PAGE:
Welcome to Eureka Street

back to site


Conferences, summits, talkfests

  • 13 September 2022
Welcome to 'Stray Thoughts', where the Eureka Street editorial team muses on ethical and social challenges we've noted throughout the week.  A week ago, the Jobs Summit concluded with a flurry of announcements and a good dose of sneering about the sugar hit of a ‘talkfest’. The Reserve Bank’s announcement of a further interest rate rise, for the fifth consecutive month, was a reminder that policy announcements may have medium- and long-term effects, but they won’t resolve the short-term slide of real wages.

The announcements are no less worthwhile for that. We might well ask those who scorn the moves to build systemic policies that respond to our context, ‘What else is there to do?’ Knee-jerk reactions and band-aid solutions? Usually in the form of sending more cash into the economy, thereby kicking the problem down the road?

Similarly, those who suggest that gatherings like the Jobs Summit are not worth the time overlook the possibility of long-term solutions being found through people coming together and talking. Much of the talking was done, of course, prior to the Jobs Summit. But the date in the diary focusses the mind; preparatory conversations start to refine a common understanding of what is being sought, and maybe even why.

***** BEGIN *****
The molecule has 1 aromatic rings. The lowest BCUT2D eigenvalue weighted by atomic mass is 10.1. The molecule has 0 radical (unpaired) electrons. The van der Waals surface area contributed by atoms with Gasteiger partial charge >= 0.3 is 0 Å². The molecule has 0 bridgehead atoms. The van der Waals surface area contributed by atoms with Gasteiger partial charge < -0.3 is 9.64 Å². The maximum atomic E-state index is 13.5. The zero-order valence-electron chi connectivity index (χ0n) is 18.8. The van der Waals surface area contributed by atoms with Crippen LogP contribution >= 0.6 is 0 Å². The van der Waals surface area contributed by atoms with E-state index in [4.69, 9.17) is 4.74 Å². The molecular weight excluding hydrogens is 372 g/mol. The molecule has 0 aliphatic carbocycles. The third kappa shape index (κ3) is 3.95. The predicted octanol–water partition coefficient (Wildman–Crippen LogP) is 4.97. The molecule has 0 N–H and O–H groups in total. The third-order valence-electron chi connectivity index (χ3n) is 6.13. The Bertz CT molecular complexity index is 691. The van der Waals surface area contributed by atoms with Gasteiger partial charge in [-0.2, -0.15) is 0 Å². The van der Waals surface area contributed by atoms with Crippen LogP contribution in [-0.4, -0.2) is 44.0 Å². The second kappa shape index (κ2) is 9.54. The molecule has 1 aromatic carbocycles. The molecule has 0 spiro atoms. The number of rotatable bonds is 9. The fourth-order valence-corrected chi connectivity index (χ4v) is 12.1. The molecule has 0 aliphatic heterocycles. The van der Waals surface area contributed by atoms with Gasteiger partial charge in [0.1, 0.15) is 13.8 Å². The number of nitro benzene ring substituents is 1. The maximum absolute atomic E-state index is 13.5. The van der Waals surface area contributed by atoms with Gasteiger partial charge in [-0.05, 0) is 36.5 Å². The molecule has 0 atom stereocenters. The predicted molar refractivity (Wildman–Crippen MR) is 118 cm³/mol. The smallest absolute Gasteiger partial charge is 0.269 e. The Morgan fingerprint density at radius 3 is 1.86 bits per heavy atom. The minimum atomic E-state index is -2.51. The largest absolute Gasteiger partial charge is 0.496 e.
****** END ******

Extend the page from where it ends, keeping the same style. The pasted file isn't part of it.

Last week, people from across the Catholic schools’ systems met in Melbourne at the National Catholic Education Conference. Similar objections may be raised about its usefulness. No doubt many teachers, left slugging it out in the classroom, would roll their eyes at such a gathering. Why take time out to talk when there are teacher shortages now?

We should be attentive to those who are engaged in the direct education of our young and what they might hope for from a conference like this. But we should recognise that bringing people together, getting them talking, can spark creativity and, just maybe, give rise to sharing old, underutilised ideas and collaborating to create new ones.


'Sometimes it is in hearing apparently unrelated ideas next to each other that minds are stimulated to creating new solutions.'  

As with the Jobs Summit, the value of such an event lies in the preparation — stakeholders working together to refine what they see as important, what they wish to present to delegates, and particularly what voices they seek to have heard. Identity for a community can be built this way. Those voices can spark ideas and conversations in those who attend such conferences. Sometimes the ideas will be quite tangential to